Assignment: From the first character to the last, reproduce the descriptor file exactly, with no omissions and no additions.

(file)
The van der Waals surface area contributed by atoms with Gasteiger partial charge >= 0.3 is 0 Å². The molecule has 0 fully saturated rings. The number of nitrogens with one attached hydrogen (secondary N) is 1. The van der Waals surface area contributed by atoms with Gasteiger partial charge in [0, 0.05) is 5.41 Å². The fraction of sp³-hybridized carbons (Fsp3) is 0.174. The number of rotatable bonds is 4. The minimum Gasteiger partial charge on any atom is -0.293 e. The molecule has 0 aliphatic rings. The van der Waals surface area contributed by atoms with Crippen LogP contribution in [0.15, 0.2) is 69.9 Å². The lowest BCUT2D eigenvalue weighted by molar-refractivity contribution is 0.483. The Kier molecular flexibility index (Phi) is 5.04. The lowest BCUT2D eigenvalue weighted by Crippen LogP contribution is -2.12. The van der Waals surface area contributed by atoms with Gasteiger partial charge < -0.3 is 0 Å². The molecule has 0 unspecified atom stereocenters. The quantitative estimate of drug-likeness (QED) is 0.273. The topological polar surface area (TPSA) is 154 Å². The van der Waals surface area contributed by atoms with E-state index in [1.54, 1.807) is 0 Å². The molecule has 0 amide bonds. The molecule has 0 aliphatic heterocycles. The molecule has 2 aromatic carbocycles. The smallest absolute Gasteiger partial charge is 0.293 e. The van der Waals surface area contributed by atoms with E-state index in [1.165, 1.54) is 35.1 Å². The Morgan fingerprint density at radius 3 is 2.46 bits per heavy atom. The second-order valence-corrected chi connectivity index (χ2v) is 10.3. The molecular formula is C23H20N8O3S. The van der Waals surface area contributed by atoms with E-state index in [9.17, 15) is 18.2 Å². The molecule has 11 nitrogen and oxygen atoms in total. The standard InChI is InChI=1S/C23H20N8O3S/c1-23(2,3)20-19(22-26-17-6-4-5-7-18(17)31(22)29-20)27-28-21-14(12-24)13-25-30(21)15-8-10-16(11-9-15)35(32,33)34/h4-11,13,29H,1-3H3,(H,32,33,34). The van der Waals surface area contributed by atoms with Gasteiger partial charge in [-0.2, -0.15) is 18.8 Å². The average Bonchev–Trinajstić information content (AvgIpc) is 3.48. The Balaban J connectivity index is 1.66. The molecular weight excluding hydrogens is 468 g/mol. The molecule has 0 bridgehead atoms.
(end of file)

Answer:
The van der Waals surface area contributed by atoms with Gasteiger partial charge >= 0.3 is 0 Å². The molecule has 0 fully saturated rings. The number of nitrogens with one attached hydrogen (secondary N) is 1. The van der Waals surface area contributed by atoms with Gasteiger partial charge in [0, 0.05) is 5.41 Å². The fraction of sp³-hybridized carbons (Fsp3) is 0.174. The number of rotatable bonds is 4. The minimum Gasteiger partial charge on any atom is -0.293 e. The molecule has 0 aliphatic rings. The van der Waals surface area contributed by atoms with Crippen LogP contribution in [0.15, 0.2) is 69.9 Å². The lowest BCUT2D eigenvalue weighted by molar-refractivity contribution is 0.483. The Kier molecular flexibility index (Phi) is 5.04. The lowest BCUT2D eigenvalue weighted by Crippen LogP contribution is -2.12. The van der Waals surface area contributed by atoms with Gasteiger partial charge < -0.3 is 0 Å². The molecule has 0 unspecified atom stereocenters. The quantitative estimate of drug-likeness (QED) is 0.273. The topological polar surface area (TPSA) is 154 Å². The van der Waals surface area contributed by atoms with E-state index in [1.54, 1.807) is 0 Å². The molecule has 0 amide bonds. The molecule has 0 aliphatic heterocycles. The molecule has 2 aromatic carbocycles. The smallest absolute Gasteiger partial charge is 0.293 e. The van der Waals surface area contributed by atoms with E-state index in [1.165, 1.54) is 35.1 Å². The Morgan fingerprint density at radius 3 is 2.46 bits per heavy atom. The second-order valence-corrected chi connectivity index (χ2v) is 10.3. The molecular formula is C23H20N8O3S. The van der Waals surface area contributed by atoms with E-state index in [9.17, 15) is 18.2 Å². The molecule has 11 nitrogen and oxygen atoms in total. The standard InChI is InChI=1S/C23H20N8O3S/c1-23(2,3)20-19(22-26-17-6-4-5-7-18(17)31(22)29-20)27-28-21-14(12-24)13-25-30(21)15-8-10-16(11-9-15)35(32,33)34/h4-11,13,29H,1-3H3,(H,32,33,34). The van der Waals surface area contributed by atoms with Gasteiger partial charge in [-0.2, -0.15) is 18.8 Å². The average Bonchev–Trinajstić information content (AvgIpc) is 3.48. The Balaban J connectivity index is 1.66. The molecular weight excluding hydrogens is 468 g/mol. The molecule has 0 bridgehead atoms.